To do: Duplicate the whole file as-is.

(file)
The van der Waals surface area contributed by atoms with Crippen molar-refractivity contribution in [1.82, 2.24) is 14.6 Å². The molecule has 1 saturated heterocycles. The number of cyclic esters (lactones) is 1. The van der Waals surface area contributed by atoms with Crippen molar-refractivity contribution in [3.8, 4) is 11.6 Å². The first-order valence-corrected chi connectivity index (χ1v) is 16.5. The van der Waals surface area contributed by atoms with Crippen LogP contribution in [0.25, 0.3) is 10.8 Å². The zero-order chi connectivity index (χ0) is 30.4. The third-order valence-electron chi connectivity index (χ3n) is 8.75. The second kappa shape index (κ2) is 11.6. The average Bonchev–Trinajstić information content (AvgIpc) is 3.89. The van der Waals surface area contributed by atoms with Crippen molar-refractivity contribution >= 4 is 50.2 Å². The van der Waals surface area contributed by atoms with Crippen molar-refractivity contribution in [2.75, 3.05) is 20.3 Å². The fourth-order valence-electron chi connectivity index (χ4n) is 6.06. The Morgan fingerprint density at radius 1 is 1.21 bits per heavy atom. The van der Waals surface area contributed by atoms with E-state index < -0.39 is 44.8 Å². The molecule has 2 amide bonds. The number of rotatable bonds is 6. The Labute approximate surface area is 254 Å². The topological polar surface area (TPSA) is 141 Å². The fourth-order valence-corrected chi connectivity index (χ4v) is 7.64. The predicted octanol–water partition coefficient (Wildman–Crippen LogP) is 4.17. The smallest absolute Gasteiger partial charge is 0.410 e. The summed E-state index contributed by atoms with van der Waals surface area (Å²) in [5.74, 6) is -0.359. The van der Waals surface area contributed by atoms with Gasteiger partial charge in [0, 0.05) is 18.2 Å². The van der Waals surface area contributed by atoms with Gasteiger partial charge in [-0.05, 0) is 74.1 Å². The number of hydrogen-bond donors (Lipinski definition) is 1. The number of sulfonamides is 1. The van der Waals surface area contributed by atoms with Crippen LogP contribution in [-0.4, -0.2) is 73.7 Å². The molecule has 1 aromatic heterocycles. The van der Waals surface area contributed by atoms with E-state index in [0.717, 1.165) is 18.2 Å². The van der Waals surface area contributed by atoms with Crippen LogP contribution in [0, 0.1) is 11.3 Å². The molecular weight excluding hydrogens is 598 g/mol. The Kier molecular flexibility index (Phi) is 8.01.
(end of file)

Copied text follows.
The van der Waals surface area contributed by atoms with Crippen molar-refractivity contribution in [1.82, 2.24) is 14.6 Å². The molecule has 1 saturated heterocycles. The number of cyclic esters (lactones) is 1. The van der Waals surface area contributed by atoms with Crippen molar-refractivity contribution in [3.8, 4) is 11.6 Å². The first-order valence-corrected chi connectivity index (χ1v) is 16.5. The van der Waals surface area contributed by atoms with Crippen LogP contribution in [0.25, 0.3) is 10.8 Å². The zero-order chi connectivity index (χ0) is 30.4. The third-order valence-electron chi connectivity index (χ3n) is 8.75. The second kappa shape index (κ2) is 11.6. The average Bonchev–Trinajstić information content (AvgIpc) is 3.89. The van der Waals surface area contributed by atoms with Crippen molar-refractivity contribution >= 4 is 50.2 Å². The van der Waals surface area contributed by atoms with Crippen molar-refractivity contribution in [2.75, 3.05) is 20.3 Å². The fourth-order valence-electron chi connectivity index (χ4n) is 6.06. The Morgan fingerprint density at radius 1 is 1.21 bits per heavy atom. The van der Waals surface area contributed by atoms with E-state index < -0.39 is 44.8 Å². The molecule has 2 amide bonds. The number of rotatable bonds is 6. The Labute approximate surface area is 254 Å². The topological polar surface area (TPSA) is 141 Å². The fourth-order valence-corrected chi connectivity index (χ4v) is 7.64. The predicted octanol–water partition coefficient (Wildman–Crippen LogP) is 4.17. The smallest absolute Gasteiger partial charge is 0.410 e. The summed E-state index contributed by atoms with van der Waals surface area (Å²) in [5.74, 6) is -0.359. The van der Waals surface area contributed by atoms with Gasteiger partial charge in [0, 0.05) is 18.2 Å². The van der Waals surface area contributed by atoms with Gasteiger partial charge in [-0.05, 0) is 74.1 Å². The number of hydrogen-bond donors (Lipinski definition) is 1. The number of sulfonamides is 1. The van der Waals surface area contributed by atoms with Crippen LogP contribution in [-0.4, -0.2) is 73.7 Å². The molecule has 1 aromatic heterocycles. The van der Waals surface area contributed by atoms with E-state index in [0.717, 1.165) is 18.2 Å². The van der Waals surface area contributed by atoms with Crippen LogP contribution in [0, 0.1) is 11.3 Å². The molecular weight excluding hydrogens is 598 g/mol. The Kier molecular flexibility index (Phi) is 8.01.